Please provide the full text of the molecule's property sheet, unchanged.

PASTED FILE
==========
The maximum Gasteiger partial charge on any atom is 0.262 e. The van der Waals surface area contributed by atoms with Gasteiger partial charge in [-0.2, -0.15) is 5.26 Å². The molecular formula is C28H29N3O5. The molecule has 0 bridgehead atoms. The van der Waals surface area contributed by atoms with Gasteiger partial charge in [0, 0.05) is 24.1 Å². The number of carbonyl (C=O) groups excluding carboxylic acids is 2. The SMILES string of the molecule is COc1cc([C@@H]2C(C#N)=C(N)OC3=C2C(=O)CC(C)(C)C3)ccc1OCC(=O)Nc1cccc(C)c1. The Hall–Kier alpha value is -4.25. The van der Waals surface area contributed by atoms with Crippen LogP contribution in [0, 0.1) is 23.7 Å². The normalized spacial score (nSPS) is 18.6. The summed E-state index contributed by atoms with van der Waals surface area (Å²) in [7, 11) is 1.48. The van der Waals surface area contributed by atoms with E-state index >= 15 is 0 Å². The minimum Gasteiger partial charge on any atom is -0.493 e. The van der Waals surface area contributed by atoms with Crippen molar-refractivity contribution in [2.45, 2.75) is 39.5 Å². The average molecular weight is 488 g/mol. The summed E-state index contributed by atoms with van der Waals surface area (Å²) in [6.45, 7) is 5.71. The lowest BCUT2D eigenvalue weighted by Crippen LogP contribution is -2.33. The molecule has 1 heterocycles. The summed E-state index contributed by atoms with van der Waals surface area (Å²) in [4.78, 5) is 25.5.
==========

The maximum Gasteiger partial charge on any atom is 0.262 e. The van der Waals surface area contributed by atoms with Gasteiger partial charge in [-0.2, -0.15) is 5.26 Å². The molecular formula is C28H29N3O5. The molecule has 0 bridgehead atoms. The van der Waals surface area contributed by atoms with Gasteiger partial charge in [0, 0.05) is 24.1 Å². The number of carbonyl (C=O) groups excluding carboxylic acids is 2. The SMILES string of the molecule is COc1cc([C@@H]2C(C#N)=C(N)OC3=C2C(=O)CC(C)(C)C3)ccc1OCC(=O)Nc1cccc(C)c1. The Hall–Kier alpha value is -4.25. The van der Waals surface area contributed by atoms with Crippen LogP contribution in [0, 0.1) is 23.7 Å². The normalized spacial score (nSPS) is 18.6. The summed E-state index contributed by atoms with van der Waals surface area (Å²) in [7, 11) is 1.48. The van der Waals surface area contributed by atoms with E-state index >= 15 is 0 Å². The minimum Gasteiger partial charge on any atom is -0.493 e. The van der Waals surface area contributed by atoms with Crippen molar-refractivity contribution in [2.45, 2.75) is 39.5 Å². The average molecular weight is 488 g/mol. The summed E-state index contributed by atoms with van der Waals surface area (Å²) in [6.45, 7) is 5.71. The lowest BCUT2D eigenvalue weighted by Crippen LogP contribution is -2.33. The molecule has 1 heterocycles. The summed E-state index contributed by atoms with van der Waals surface area (Å²) in [4.78, 5) is 25.5.